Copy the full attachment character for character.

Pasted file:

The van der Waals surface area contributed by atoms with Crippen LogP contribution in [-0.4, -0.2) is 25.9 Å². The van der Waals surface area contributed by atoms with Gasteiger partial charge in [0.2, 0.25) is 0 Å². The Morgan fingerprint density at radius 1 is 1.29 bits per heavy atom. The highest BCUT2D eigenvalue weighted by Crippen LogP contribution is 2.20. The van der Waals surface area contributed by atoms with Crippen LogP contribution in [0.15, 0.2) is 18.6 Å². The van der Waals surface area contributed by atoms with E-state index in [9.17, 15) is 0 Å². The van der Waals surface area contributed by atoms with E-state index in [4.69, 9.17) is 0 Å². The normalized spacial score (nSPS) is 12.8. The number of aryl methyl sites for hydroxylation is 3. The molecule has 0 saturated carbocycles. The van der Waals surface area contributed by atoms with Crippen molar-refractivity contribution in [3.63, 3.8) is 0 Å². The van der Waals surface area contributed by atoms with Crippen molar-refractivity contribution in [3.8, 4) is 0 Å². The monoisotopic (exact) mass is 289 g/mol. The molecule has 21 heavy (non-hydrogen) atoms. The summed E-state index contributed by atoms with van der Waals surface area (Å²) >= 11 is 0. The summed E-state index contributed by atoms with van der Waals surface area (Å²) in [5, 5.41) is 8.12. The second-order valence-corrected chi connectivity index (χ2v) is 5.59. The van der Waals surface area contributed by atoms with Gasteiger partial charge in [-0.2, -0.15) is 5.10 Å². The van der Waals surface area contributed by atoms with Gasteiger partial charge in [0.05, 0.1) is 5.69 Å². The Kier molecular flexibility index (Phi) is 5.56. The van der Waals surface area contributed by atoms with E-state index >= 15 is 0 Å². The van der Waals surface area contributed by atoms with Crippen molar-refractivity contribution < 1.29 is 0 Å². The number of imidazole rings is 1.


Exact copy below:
The van der Waals surface area contributed by atoms with Crippen LogP contribution in [-0.4, -0.2) is 25.9 Å². The van der Waals surface area contributed by atoms with Gasteiger partial charge in [0.2, 0.25) is 0 Å². The Morgan fingerprint density at radius 1 is 1.29 bits per heavy atom. The highest BCUT2D eigenvalue weighted by Crippen LogP contribution is 2.20. The van der Waals surface area contributed by atoms with Crippen LogP contribution in [0.15, 0.2) is 18.6 Å². The van der Waals surface area contributed by atoms with E-state index in [9.17, 15) is 0 Å². The van der Waals surface area contributed by atoms with E-state index in [4.69, 9.17) is 0 Å². The normalized spacial score (nSPS) is 12.8. The number of aryl methyl sites for hydroxylation is 3. The molecule has 0 saturated carbocycles. The van der Waals surface area contributed by atoms with Crippen molar-refractivity contribution in [3.63, 3.8) is 0 Å². The van der Waals surface area contributed by atoms with Crippen molar-refractivity contribution in [3.8, 4) is 0 Å². The monoisotopic (exact) mass is 289 g/mol. The molecule has 21 heavy (non-hydrogen) atoms. The summed E-state index contributed by atoms with van der Waals surface area (Å²) >= 11 is 0. The summed E-state index contributed by atoms with van der Waals surface area (Å²) in [5, 5.41) is 8.12. The second-order valence-corrected chi connectivity index (χ2v) is 5.59. The van der Waals surface area contributed by atoms with Gasteiger partial charge in [-0.2, -0.15) is 5.10 Å². The van der Waals surface area contributed by atoms with Gasteiger partial charge in [0.05, 0.1) is 5.69 Å². The Kier molecular flexibility index (Phi) is 5.56. The van der Waals surface area contributed by atoms with E-state index >= 15 is 0 Å². The van der Waals surface area contributed by atoms with Crippen molar-refractivity contribution < 1.29 is 0 Å². The number of imidazole rings is 1.